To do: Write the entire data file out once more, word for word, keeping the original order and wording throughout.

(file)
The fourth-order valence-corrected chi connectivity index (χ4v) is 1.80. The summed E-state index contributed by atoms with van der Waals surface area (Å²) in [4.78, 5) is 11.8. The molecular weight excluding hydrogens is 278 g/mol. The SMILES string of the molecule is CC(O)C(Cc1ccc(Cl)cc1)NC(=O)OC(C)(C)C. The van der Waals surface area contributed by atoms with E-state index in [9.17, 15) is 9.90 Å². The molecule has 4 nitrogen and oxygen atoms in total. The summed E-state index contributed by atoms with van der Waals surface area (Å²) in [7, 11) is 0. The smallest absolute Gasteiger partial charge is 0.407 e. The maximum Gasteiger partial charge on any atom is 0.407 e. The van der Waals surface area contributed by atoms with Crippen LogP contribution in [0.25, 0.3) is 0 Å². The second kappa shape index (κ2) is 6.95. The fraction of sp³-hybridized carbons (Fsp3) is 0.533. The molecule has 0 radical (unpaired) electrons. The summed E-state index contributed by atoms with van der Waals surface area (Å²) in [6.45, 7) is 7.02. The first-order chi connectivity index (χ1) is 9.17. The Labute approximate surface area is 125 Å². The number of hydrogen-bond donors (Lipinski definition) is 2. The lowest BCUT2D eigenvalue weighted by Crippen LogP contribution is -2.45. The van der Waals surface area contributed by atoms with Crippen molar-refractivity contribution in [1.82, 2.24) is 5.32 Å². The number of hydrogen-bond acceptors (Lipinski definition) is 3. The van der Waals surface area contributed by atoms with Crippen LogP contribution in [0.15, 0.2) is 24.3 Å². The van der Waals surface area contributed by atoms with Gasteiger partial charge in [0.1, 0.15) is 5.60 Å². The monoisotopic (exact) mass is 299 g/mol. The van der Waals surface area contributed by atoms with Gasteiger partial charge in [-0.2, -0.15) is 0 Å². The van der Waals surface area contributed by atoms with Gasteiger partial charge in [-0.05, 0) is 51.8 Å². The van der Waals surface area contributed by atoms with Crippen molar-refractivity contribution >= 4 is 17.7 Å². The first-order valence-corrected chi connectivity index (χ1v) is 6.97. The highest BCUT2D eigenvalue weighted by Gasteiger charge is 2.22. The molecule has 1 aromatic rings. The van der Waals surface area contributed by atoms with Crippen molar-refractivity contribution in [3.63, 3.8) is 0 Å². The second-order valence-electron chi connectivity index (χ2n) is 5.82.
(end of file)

The fourth-order valence-corrected chi connectivity index (χ4v) is 1.80. The summed E-state index contributed by atoms with van der Waals surface area (Å²) in [4.78, 5) is 11.8. The molecular weight excluding hydrogens is 278 g/mol. The SMILES string of the molecule is CC(O)C(Cc1ccc(Cl)cc1)NC(=O)OC(C)(C)C. The van der Waals surface area contributed by atoms with E-state index in [9.17, 15) is 9.90 Å². The molecule has 4 nitrogen and oxygen atoms in total. The summed E-state index contributed by atoms with van der Waals surface area (Å²) in [7, 11) is 0. The smallest absolute Gasteiger partial charge is 0.407 e. The maximum Gasteiger partial charge on any atom is 0.407 e. The van der Waals surface area contributed by atoms with Crippen LogP contribution in [0.25, 0.3) is 0 Å². The second kappa shape index (κ2) is 6.95. The fraction of sp³-hybridized carbons (Fsp3) is 0.533. The molecule has 0 radical (unpaired) electrons. The summed E-state index contributed by atoms with van der Waals surface area (Å²) in [6.45, 7) is 7.02. The first-order chi connectivity index (χ1) is 9.17. The Labute approximate surface area is 125 Å². The number of hydrogen-bond donors (Lipinski definition) is 2. The lowest BCUT2D eigenvalue weighted by Crippen LogP contribution is -2.45. The van der Waals surface area contributed by atoms with Crippen molar-refractivity contribution in [1.82, 2.24) is 5.32 Å². The number of hydrogen-bond acceptors (Lipinski definition) is 3. The van der Waals surface area contributed by atoms with Crippen LogP contribution in [0.15, 0.2) is 24.3 Å². The van der Waals surface area contributed by atoms with Gasteiger partial charge in [0.1, 0.15) is 5.60 Å². The monoisotopic (exact) mass is 299 g/mol. The van der Waals surface area contributed by atoms with Gasteiger partial charge in [-0.2, -0.15) is 0 Å². The van der Waals surface area contributed by atoms with Gasteiger partial charge in [-0.05, 0) is 51.8 Å². The van der Waals surface area contributed by atoms with Crippen molar-refractivity contribution >= 4 is 17.7 Å². The first-order valence-corrected chi connectivity index (χ1v) is 6.97. The highest BCUT2D eigenvalue weighted by Gasteiger charge is 2.22. The molecule has 1 aromatic rings. The van der Waals surface area contributed by atoms with Crippen molar-refractivity contribution in [3.63, 3.8) is 0 Å². The second-order valence-electron chi connectivity index (χ2n) is 5.82.